Chapman junior Megan Wiliams’ college goal is straight A’s balanced with a nice social life. A big part of her solution?
She’s not alone. Recent studies show that more than 90 percent of college students consume some kind of caffeine. AND — 78 percent of them are drinking caffeine at above the recommended amount. According to Professor Caroline Mahoney of Tufts University, coffee among college students is the primary source of caffeine, more than double the intake from energy drinks or tea.
Most students recognize you can consume too much. But they keep drinking anyway.
“I know the amount of caffeine I drink is bad for me,” said Williams, a communication studies major. “But Chapman hasn’t made it seem like it’s a big deal the way they do with alcohol and drugs. But abuse is abuse in any form.”
Before college, she rarely drank coffee. But once she got to Chapman, with the changing lifestyle, new friends, new clubs, new studies — PLUS the pressure to succeed — coffee seemed to help her cope.
Although experts say excessive caffeine consumption can lead to addiction, students like senior Hazly Marquina say it’s the norm.
“I drink around five cups of coffee a day,” said Marquina, a business and communications major. “I don’t think it’s an addiction because I don’t consider it a drug. I mean, if it were a drug it wouldn’t be so readily available on campus. For me, it’s the safest alternative to help me balance school, work, and a social life.”
She’s right about the availability on campus.
The line between classes at Starbucks is long and constant. Often the same for Einstein Bagels in the Student Union. The dorms cafeteria and the Rotunda study area in Leatherby Libraries are also kept busy serving coffee. Food trucks on campus are another caffeine source.
One dance major wrote in a university paper that without Starbucks in the morning, irregularity would ruin his rigorous day. Many students say it’s just an automatic starter.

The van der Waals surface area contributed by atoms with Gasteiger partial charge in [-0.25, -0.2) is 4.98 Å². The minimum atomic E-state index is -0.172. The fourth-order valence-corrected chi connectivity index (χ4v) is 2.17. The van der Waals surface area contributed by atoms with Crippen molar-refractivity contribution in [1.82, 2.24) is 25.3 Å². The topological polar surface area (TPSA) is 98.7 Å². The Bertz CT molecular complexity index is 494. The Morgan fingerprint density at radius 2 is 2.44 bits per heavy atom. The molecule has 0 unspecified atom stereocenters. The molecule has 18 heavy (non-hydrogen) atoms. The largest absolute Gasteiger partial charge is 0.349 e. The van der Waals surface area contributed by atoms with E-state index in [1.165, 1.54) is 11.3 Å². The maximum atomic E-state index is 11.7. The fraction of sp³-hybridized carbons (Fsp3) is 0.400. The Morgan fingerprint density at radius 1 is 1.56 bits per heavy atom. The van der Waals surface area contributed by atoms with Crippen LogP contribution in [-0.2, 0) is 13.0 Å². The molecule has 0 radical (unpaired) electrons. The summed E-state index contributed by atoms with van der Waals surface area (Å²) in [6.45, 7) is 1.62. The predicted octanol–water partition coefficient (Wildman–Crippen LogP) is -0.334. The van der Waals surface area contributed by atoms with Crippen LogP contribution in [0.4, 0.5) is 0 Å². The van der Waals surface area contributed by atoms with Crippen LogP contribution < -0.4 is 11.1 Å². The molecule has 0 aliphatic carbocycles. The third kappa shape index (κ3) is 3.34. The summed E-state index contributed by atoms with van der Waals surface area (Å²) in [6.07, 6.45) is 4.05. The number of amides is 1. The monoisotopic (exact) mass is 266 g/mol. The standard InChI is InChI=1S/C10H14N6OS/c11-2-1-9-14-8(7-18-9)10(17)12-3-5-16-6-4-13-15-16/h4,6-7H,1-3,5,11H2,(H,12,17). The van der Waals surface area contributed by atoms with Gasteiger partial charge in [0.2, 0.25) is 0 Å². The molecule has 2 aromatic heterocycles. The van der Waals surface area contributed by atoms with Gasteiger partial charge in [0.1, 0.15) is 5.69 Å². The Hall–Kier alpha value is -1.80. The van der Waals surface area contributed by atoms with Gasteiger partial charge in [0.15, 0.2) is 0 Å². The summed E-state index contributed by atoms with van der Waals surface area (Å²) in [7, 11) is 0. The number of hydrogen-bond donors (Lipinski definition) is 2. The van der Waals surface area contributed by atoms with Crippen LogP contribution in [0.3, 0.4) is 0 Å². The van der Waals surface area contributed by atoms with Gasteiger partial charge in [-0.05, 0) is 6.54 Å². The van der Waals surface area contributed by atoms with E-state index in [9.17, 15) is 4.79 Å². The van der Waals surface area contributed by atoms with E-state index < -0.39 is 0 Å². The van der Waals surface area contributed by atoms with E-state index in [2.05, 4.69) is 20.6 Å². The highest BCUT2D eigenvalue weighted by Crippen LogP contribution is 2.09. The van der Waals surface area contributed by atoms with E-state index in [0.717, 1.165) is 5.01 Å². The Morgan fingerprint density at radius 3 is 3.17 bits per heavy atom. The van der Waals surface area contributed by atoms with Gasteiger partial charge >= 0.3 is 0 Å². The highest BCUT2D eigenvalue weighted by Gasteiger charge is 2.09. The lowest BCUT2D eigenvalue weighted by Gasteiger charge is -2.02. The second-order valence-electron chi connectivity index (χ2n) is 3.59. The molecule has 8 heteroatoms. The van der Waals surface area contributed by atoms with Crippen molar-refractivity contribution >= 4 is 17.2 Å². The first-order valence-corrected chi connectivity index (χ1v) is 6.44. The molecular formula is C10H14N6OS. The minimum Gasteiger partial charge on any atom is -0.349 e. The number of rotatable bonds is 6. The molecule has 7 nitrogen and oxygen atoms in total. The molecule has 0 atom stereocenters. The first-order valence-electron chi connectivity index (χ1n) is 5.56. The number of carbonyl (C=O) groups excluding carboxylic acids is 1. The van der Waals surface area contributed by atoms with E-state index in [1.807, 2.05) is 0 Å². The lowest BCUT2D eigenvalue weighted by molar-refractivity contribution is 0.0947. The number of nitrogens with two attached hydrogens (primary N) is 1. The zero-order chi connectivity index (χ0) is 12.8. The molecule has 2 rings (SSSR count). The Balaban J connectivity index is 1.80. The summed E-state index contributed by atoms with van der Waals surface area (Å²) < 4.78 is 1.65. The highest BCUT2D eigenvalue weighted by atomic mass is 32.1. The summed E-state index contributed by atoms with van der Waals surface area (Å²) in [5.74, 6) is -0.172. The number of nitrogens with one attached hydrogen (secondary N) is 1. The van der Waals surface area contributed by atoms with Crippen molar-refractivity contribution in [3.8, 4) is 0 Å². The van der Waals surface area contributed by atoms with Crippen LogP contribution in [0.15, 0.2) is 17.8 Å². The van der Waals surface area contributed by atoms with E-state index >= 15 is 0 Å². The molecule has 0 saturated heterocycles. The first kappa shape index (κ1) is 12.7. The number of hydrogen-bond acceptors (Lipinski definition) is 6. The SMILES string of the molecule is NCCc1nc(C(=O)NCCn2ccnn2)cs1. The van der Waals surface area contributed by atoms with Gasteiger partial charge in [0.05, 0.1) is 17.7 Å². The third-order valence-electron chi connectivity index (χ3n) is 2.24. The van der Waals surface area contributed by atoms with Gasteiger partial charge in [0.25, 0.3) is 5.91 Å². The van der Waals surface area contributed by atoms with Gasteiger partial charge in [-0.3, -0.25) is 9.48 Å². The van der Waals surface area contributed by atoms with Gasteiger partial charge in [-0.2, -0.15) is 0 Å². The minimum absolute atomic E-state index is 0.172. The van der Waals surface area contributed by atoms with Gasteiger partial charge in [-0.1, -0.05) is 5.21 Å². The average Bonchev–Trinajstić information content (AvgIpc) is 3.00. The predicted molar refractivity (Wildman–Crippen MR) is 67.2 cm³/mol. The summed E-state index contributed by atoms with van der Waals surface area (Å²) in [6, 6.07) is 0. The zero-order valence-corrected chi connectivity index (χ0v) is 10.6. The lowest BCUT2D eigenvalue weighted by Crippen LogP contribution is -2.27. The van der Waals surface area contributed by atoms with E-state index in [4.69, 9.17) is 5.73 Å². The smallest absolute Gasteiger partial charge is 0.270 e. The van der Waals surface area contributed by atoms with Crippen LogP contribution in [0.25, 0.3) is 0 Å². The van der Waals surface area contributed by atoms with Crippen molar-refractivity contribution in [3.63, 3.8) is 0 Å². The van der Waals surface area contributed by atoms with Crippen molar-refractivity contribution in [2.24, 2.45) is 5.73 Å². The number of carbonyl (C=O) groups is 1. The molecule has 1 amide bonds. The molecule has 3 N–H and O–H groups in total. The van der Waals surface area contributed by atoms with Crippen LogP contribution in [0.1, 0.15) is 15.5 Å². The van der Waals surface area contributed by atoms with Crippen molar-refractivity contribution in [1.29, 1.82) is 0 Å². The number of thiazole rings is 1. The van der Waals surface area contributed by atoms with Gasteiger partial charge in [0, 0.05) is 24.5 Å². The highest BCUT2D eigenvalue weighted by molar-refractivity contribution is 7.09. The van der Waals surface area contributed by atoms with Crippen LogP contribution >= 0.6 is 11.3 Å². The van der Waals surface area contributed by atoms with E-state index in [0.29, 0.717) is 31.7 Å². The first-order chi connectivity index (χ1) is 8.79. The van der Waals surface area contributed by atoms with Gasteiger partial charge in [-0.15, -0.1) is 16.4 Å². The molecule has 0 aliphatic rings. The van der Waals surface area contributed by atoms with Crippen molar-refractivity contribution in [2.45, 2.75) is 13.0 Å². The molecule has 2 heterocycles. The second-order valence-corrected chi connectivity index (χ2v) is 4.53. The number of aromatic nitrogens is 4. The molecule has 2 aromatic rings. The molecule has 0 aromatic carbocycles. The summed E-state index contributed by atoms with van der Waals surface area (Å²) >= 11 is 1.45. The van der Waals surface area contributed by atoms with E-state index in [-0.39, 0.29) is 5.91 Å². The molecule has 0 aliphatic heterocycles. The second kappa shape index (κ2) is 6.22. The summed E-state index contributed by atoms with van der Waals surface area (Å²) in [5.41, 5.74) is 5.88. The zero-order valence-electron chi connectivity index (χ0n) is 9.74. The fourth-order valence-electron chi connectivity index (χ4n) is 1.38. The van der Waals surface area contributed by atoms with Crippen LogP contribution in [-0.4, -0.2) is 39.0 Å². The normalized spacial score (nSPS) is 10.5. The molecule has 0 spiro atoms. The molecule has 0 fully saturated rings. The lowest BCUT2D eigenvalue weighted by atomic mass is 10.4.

“The first thing I do when I wake up is drink coffee,” said sophomore Fiona Quilter, a studio art major. “It sets my entire day; it gives me a sense of structure and routine. Even on the weekends, I need coffee in the morning.”
According to Eugene, Oregon mental health therapist Leah Chapman, here is WHY too much caffeine can be bad for you:
“Addiction is a medical definition and that’s a chronic progressive disorder. Sugar intake, along with caffeine, can add to the effect on the brain’s chemicals, causing cravings. These cravings are what causes addiction to caffeine in coffee.”
Yet some students question whether Chapman does enough to emphasize the dangers of caffeine addiction at the same level it does drug and alcohol abuse.
But Dani Smith, who runs the Chapman program Proactive Education Encouraging Responsibility (P.E.E.R), says Chapman takes all addiction issues seriously. Added Smith:
“Any behavior that impinges upon our students’ health, welfare, goals, academic success is of concern. We give resources and information to all of our students with the belief that if they are struggling with a behavior or problem, they will reach out for support.”
Her website states in part:
- “Large amounts of caffeine may cause serious heart and blood vessel problems such as heart rhythm disturbances and increases in heart rate and blood pressure.”
- “Caffeine use may also be associated with anxiety, sleep problems, digestive problems, and dehydration.”
“Caffeine addiction is very much real,” said mental health therapist Chapman. “Humans can be addicted to nearly anything.”
But such warnings still go unheeded among many students. During the coronavirus quarantine, students can be seen clinging to their coffee cups during their Zoom sessions.
Said Megan Williams: “After a long day of classes and work, I needed caffeine to continue my studying.”
And coffee remains her caffeine of choice.